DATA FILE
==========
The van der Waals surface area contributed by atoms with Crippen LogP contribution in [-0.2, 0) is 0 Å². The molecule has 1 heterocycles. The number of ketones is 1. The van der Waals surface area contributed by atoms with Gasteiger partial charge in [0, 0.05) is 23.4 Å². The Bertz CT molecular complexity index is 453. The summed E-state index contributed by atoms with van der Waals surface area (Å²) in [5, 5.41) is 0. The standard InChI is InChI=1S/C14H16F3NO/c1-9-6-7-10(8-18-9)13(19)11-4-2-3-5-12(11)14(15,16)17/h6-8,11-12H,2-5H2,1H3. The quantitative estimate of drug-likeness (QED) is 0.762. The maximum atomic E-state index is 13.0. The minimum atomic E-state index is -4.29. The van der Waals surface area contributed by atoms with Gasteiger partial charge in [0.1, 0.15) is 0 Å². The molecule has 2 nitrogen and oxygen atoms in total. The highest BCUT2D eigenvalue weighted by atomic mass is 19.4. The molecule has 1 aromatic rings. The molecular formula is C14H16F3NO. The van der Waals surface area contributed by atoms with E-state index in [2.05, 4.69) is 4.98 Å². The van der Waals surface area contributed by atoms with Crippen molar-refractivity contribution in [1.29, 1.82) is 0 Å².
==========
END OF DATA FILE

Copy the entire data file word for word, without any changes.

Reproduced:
The van der Waals surface area contributed by atoms with Crippen LogP contribution in [-0.2, 0) is 0 Å². The molecule has 1 heterocycles. The number of ketones is 1. The van der Waals surface area contributed by atoms with Gasteiger partial charge in [0, 0.05) is 23.4 Å². The Bertz CT molecular complexity index is 453. The summed E-state index contributed by atoms with van der Waals surface area (Å²) in [5, 5.41) is 0. The standard InChI is InChI=1S/C14H16F3NO/c1-9-6-7-10(8-18-9)13(19)11-4-2-3-5-12(11)14(15,16)17/h6-8,11-12H,2-5H2,1H3. The quantitative estimate of drug-likeness (QED) is 0.762. The maximum atomic E-state index is 13.0. The minimum atomic E-state index is -4.29. The van der Waals surface area contributed by atoms with Gasteiger partial charge in [0.1, 0.15) is 0 Å². The molecule has 2 nitrogen and oxygen atoms in total. The highest BCUT2D eigenvalue weighted by atomic mass is 19.4. The molecule has 1 aromatic rings. The molecular formula is C14H16F3NO. The van der Waals surface area contributed by atoms with E-state index in [2.05, 4.69) is 4.98 Å². The van der Waals surface area contributed by atoms with Crippen molar-refractivity contribution in [1.29, 1.82) is 0 Å².